You can debate the existence of an “advertising backlash” among consumers, but there’s no arguing with certain facts. According to Forrester Research analyst Chris Charron, 60 million households have signed up for the Do Not Call registry, 54% of households use software to block spam and pop-ups on their computers, and digital video recorders are on average permitting their users to screen out about 60% of TV ads in the programs they see. That may not constitute a groundswell, but at the least it’s a substantial minority of media consumers who have chosen to go on an advertising diet.
How do marketers respond to this consumer reaction? One way is to target their ads carefully, to make sure that the people who view their messages find them relevant enough to respond or at least see them. Online, that’s been part of the appeal of search marketing; linking to search keywords gives your ads a better chance of linking to the searcher’s current interests. And beyond the search page, contextual and behavioral advertising have risen up to infer consumer interest, either by what they’re looking at the moment the ad is delivered or by what they’re viewed on the Web in the recent past.
Web start-up mSpoke is taking a very Web 2.0 approach to targeting, by allowing web viewers to rate not only how closely the content they’re looking at relates to their interests but also how well the online ads they’re viewing have figured out who they are and what they’re interested in.
It’s a new slant on an old Internet idea, says marketing director Matt Fleckenstein. Web personalization has been around since the early ‘90s, when it was mostly folded into CRM tools, he says. Later in the decade, a second wave of companies built on that work and became the basis for a lot of the e-commerce recommendation engines that are out now, used by companies such as Amazon.
Today, consumer-generated content looms larger than ever on the Web; blogs tracked by Technorati have doubled in the last year to more than 33 million, and YouTube and MySpace have opened floodgates for consumer content. “That’s driven a need for ways for consumers to sift through all the stuff that’s online and find things that are truly relevant for them,” Fleckenstein says.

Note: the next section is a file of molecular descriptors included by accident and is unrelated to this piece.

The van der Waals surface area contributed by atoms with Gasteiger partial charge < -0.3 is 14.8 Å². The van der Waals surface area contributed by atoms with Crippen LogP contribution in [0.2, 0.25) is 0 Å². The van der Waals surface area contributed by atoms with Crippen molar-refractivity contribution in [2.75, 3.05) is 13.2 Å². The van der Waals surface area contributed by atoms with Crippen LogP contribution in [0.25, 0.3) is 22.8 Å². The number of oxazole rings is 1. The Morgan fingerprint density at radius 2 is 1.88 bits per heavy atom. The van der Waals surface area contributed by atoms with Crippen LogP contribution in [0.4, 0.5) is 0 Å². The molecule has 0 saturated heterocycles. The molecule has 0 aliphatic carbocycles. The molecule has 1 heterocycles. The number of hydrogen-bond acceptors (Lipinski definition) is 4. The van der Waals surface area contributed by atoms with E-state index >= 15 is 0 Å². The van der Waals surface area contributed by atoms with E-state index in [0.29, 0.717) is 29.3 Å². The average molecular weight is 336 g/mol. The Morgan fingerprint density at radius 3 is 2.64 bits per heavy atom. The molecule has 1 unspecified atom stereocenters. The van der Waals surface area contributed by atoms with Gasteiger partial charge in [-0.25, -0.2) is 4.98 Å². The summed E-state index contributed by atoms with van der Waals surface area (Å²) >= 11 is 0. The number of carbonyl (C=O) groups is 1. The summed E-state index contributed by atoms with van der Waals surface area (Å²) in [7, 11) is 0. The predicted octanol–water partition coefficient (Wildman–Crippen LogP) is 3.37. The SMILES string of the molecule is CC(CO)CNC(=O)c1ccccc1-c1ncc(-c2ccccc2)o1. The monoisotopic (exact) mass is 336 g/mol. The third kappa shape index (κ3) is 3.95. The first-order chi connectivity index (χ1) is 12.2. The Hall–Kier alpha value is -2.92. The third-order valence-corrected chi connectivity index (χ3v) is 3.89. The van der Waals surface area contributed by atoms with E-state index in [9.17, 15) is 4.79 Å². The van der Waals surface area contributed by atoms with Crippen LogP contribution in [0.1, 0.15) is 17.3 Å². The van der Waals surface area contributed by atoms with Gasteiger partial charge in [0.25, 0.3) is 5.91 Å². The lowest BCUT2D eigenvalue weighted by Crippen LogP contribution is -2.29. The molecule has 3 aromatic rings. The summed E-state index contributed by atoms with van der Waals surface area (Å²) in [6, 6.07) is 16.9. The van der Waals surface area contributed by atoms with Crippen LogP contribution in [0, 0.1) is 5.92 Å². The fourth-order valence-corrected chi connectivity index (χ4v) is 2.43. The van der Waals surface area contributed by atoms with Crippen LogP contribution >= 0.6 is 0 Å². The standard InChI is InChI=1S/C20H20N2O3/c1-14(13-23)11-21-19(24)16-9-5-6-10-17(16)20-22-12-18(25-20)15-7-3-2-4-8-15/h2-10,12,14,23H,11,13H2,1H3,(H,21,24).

And that drive to personalization also creates opportunities for Web advertisers and publishers, he says—not to mention for next-generation personalization solutions like mSpoke. “We combine technologies like machine learning and consumer input to provide what we claim is the most personally relevant advertising and content on the Web,” Fleckenstein says.
Here’s how it works for consumers: When they go to the Web site of a content publisher that’s using the mSpoke platform, they will be asked if they want to create an mSpoke profile. If so, they enter their birthday, ZIP code and a few keywords that outline their primary interests. Within a few moments, the Web page and its sections will re-shape to fit those expressed preferences.
Once that base information is in the system, the mSpoke platform goes out looking for more articles and ads that relate to those interests. Consumers can take charge of what they see in two ways. They can alter or refine their preferences directly in their profile, telling the mSpoke algorithm, for example, that they always want to see stories about bicycling but only usually want to see soccer items.
Alternatively, they can pass judgment directly on the items the mSpoke platform has served up by clicking on little “thumbs up/ thumbs down” icons next to the content. (It’s very cool; on the My PittsburghLIVE.com page, thumbs-down articles fade slowly to a wispy gray before your eyes.) The mSpoke algorithm will then apply adaptive machine learning and, next time the consumer logs in, will favor the type of content that’s drawn ayes over the stuff that’s earned nays.